History Archive:

Immigration has always been a tough issue to deal with.


The chart reminds me of this John Stewart bit on immigration and “Traditional America”:

Interesting scientific work, building on prior studies from across the world. Rather than get into the findings in detail I refer you to the NYT article and a very detail FAQ at the authors’ website)


It’s interesting how popular animated gifs have become again. I guess that even with high speed internet people are a little fed up with player load times and lags. Here GIFs are used to show time lapse satellite images of mankind’s impact on the earth. (google earth link)


The effects of deregulation of the airline industry in the late 70s – from an article by the always insightful Steven Pearlstein.


Somewhat ironically, the original expansion of competition that deregulation was supposed to create has now entirely disappeared (the below could be updated to show the recent USAir/American merger).

I’m not expert enough on any of these to say whether this is accurate or not. A clear explanation of what the different colors and line widths would have been helpful.


Some other versions:




Sure, the internet and the information revolution has been fun. But before that there was the communication revolution. And before that, it was transportation:

rates of travel in 1800srates of travel 1830

rates of travel 1857

rates of travel 1930s

(original source: 1932 Atlas of the Historical Geography of the United States, which has a number of other cool historical maps)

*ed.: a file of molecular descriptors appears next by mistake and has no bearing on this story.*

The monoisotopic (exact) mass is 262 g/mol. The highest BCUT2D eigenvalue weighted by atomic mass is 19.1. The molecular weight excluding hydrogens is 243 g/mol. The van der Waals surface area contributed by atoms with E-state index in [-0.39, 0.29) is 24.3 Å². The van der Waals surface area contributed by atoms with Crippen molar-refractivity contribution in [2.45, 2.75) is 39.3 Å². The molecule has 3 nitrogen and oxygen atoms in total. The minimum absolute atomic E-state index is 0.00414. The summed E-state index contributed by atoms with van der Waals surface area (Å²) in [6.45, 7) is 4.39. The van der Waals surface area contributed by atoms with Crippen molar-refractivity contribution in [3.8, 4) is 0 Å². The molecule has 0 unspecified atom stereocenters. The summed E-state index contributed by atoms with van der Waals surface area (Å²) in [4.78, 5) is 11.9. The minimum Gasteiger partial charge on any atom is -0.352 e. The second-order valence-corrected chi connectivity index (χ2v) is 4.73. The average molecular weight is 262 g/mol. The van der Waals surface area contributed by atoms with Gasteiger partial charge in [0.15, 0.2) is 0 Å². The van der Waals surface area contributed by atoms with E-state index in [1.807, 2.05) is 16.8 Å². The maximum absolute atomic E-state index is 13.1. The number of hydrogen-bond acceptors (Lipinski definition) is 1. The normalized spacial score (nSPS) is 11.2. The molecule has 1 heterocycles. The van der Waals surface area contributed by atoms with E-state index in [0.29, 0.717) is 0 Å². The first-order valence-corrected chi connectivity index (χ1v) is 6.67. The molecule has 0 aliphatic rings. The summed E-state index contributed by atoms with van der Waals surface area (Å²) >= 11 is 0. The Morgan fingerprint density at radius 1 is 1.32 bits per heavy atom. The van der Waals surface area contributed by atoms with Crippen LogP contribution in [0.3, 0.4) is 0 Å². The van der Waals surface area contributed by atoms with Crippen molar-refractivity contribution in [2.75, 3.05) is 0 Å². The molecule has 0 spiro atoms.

It didn’t just FEEL hot. It WAS hot.




Games by genre, and games by platform. Labeling the axis might have been useful – I assume it’s supposed to be percent of total, with the space at top “other”? I tried to find the original source for this, but had no luck.


Timelines are underutilized visualization tools – partially because they are a huge pain in the ass to create. Nate Kogan describes his experience using Timeline.Verite.Co’s nifty javascript timeline creation tool to convert stories stored in a google spreadsheet into a beautiful way to view history.

The Institute for Health Metrics and Evaluation collects detailed information on global health issues, and produces a number of interesting visualizations.

How people died in 2010 – by cause, age, and filterable by sex and region:


Life expectancy in the US (1989-2009). Who knew it varied so much?


Drill-downable US Causes of Death (1970-2006)


and many many more.

I dabble in VJ’ing, and it’s amazing what you can do with todays tools, like Resolume. But take a look at what Oskar Fischinger did back in 1938 with pieces of paper hanging from wires in his synesthetic interpretation of Liszt’s Hungarian Rhapsody. Amazing. Actually, it’s kind of embarrassing. We are so spoiled.

Cool graphic from National Geographic:


What is Chart Porn?

An addictive collection of beautiful charts, graphs, maps, and interactive data visualization toys -- on topics from around the world.

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